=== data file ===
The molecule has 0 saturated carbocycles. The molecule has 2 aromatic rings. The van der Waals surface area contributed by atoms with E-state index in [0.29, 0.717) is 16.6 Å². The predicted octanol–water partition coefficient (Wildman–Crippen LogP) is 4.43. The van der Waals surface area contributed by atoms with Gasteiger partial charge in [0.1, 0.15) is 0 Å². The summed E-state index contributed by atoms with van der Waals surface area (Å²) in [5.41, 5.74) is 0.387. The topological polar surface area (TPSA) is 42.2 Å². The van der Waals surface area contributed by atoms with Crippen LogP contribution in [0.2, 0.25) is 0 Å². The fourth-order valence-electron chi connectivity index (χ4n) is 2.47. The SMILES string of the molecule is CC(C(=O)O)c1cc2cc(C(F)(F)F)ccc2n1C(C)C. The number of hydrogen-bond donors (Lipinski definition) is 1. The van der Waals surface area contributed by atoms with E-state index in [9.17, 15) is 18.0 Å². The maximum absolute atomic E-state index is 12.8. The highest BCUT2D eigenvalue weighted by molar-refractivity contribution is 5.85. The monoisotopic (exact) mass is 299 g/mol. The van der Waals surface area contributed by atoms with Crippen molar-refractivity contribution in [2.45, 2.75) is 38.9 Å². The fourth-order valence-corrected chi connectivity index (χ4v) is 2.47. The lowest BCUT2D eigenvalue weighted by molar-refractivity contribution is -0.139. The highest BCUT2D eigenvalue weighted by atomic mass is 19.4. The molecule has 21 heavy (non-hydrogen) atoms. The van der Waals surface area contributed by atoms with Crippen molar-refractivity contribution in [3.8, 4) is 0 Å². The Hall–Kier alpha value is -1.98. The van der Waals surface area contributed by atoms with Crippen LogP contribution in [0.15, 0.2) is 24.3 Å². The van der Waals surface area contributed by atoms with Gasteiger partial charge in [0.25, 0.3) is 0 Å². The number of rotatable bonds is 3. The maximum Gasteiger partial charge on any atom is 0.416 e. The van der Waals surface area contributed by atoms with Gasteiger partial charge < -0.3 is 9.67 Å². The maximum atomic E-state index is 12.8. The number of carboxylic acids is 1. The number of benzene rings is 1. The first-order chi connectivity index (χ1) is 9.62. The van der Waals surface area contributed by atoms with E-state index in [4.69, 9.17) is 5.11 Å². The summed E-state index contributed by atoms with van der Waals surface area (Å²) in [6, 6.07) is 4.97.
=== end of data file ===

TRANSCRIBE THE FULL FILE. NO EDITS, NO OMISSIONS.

The molecule has 0 saturated carbocycles. The molecule has 2 aromatic rings. The van der Waals surface area contributed by atoms with E-state index in [0.29, 0.717) is 16.6 Å². The predicted octanol–water partition coefficient (Wildman–Crippen LogP) is 4.43. The van der Waals surface area contributed by atoms with Gasteiger partial charge in [0.1, 0.15) is 0 Å². The summed E-state index contributed by atoms with van der Waals surface area (Å²) in [5.41, 5.74) is 0.387. The topological polar surface area (TPSA) is 42.2 Å². The van der Waals surface area contributed by atoms with Crippen LogP contribution in [0.2, 0.25) is 0 Å². The fourth-order valence-electron chi connectivity index (χ4n) is 2.47. The SMILES string of the molecule is CC(C(=O)O)c1cc2cc(C(F)(F)F)ccc2n1C(C)C. The number of hydrogen-bond donors (Lipinski definition) is 1. The van der Waals surface area contributed by atoms with E-state index in [9.17, 15) is 18.0 Å². The maximum absolute atomic E-state index is 12.8. The highest BCUT2D eigenvalue weighted by molar-refractivity contribution is 5.85. The monoisotopic (exact) mass is 299 g/mol. The van der Waals surface area contributed by atoms with Crippen molar-refractivity contribution in [2.45, 2.75) is 38.9 Å². The fourth-order valence-corrected chi connectivity index (χ4v) is 2.47. The lowest BCUT2D eigenvalue weighted by molar-refractivity contribution is -0.139. The highest BCUT2D eigenvalue weighted by atomic mass is 19.4. The molecule has 21 heavy (non-hydrogen) atoms. The van der Waals surface area contributed by atoms with Crippen molar-refractivity contribution in [3.8, 4) is 0 Å². The Hall–Kier alpha value is -1.98. The van der Waals surface area contributed by atoms with Crippen LogP contribution in [0.15, 0.2) is 24.3 Å². The van der Waals surface area contributed by atoms with Gasteiger partial charge in [0.25, 0.3) is 0 Å². The number of rotatable bonds is 3. The maximum Gasteiger partial charge on any atom is 0.416 e. The van der Waals surface area contributed by atoms with Gasteiger partial charge < -0.3 is 9.67 Å². The maximum atomic E-state index is 12.8. The number of carboxylic acids is 1. The number of benzene rings is 1. The first-order chi connectivity index (χ1) is 9.62. The van der Waals surface area contributed by atoms with E-state index in [4.69, 9.17) is 5.11 Å². The summed E-state index contributed by atoms with van der Waals surface area (Å²) in [6, 6.07) is 4.97.